Put bluntly, the danger and microaggressions that [anyone who isn’t straight, white, and male] face in the United States is the same as being in a European ground war.—“For the LGBTQ community and other minorities, war is fought every day”, LGBTQNation
I guess due to being a post-op, transsexual man, I guess maybe the author of this article doesn’t think someone like me suffers from our kyriarchy as well.
I get that we all have different demons to face. States banning trans-affirming care because they haven’t read the WPATH-SOC. Religious groups increasing their attempts to be exempt from anti-discrimination laws so they can discriminate against same-sex couples (along with other religious minorities). Push back against bans on conversion therapy, ”gay panic” defenses. Insurances still finding loopholes or reasons to deny trans people sex change therapies and surgeries. States and other jurisdictions still denying transsexuals the right to update their name and sex markers, even if they underwent a sex change. States telling surgeons to put SRS (among other surgeries, like removing tumors) on hold to help with the COVID pandemic because they called such surgeries “elective”.
There are issues big and small that come with being transsexual or attracted to the same sex (I exclude transtrenders and enbies here because they’re just being called out for their snowflake and attention whore personalities, they are not suffering any real harrassment or discrimination), but I think comparing our battles to actual war trivializes what real war actually entails.
Thank god, I have never been a soldier called to battle. (Nor will I ever have to.) Thank god I live on soil that hasn’t seen war since the American Civil War. My grandparents have fought in and survived WW1 WW2 on both sides; my father drafted during Vietnam but was a mechanic stationed at bases but never had to face actual battle.
The closest I have ever come to war was the footage I have seen, the stories I have heard from refugees and immigrants who re-settled stateside to flee war, because they have families and all they want are quiet lives to work and raise their families. Minorities stateside have safe spaces to recuperate from the harassments, bullshit, and discrimination they have to deal with on a daily basis—but those who are living through actual war don’t have any such reclusion. Not knowing if and when the abode they’re in could be the next target of attack. If the coyote who claims to be taking you to safety could abandon you at any moment, or leave you for dead at some point when be becomes inconvenienced. If and when you will find your next meal. If separated from your loved ones if you will ever hear or see them again. And probably a dozen, if not a thousand, other scenarios I can’t think of, because being the member of a minority in an otherwise “safe” country is nothing like being the victim of an actual war.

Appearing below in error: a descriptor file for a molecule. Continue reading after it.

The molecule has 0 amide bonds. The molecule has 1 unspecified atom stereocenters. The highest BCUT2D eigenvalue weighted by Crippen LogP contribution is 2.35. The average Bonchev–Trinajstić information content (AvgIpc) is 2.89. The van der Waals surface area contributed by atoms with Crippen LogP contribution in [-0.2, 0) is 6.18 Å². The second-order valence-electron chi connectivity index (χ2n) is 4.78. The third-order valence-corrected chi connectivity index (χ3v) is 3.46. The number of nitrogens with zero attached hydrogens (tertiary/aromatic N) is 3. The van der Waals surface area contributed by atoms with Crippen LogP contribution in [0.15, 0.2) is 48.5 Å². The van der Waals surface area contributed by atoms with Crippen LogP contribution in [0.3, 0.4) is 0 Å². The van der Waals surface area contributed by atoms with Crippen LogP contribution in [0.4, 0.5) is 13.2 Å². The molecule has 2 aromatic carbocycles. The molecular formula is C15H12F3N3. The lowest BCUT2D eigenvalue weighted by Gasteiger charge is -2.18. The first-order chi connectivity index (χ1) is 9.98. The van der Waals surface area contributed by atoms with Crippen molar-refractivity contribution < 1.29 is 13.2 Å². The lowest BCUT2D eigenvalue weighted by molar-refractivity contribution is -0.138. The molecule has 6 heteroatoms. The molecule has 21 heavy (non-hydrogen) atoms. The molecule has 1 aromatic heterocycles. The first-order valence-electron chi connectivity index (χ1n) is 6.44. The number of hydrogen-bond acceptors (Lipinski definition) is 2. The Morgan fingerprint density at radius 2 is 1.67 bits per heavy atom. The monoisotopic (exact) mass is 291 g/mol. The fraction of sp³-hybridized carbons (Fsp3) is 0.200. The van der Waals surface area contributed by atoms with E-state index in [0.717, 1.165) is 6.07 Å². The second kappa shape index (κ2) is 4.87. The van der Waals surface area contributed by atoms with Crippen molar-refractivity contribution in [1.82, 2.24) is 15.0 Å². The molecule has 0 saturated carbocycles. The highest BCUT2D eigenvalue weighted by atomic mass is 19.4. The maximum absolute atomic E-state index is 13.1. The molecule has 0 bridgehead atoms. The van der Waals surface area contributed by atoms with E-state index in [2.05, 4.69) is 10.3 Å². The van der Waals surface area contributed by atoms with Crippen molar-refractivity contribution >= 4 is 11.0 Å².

Yes, hate crimes exist, and some end up deadly for members of our community. I am not denying that. I could always become the victim of corrective rape. Someone could could come and destroy my car, or invade my residence and destroy it. Any LGBT-centric place I attend could be subject to domestic terrorism. At any point I come out someone could potentially assault me, and for all I know the doctor at the ER treating me sees my vagina and decides he won’t treat me.
The lives of minorities are a contant fight and struggle, but I wouldn’t compare it to a battle or war.
Or maybe living in these mountains have just sheltered me too well to realize it.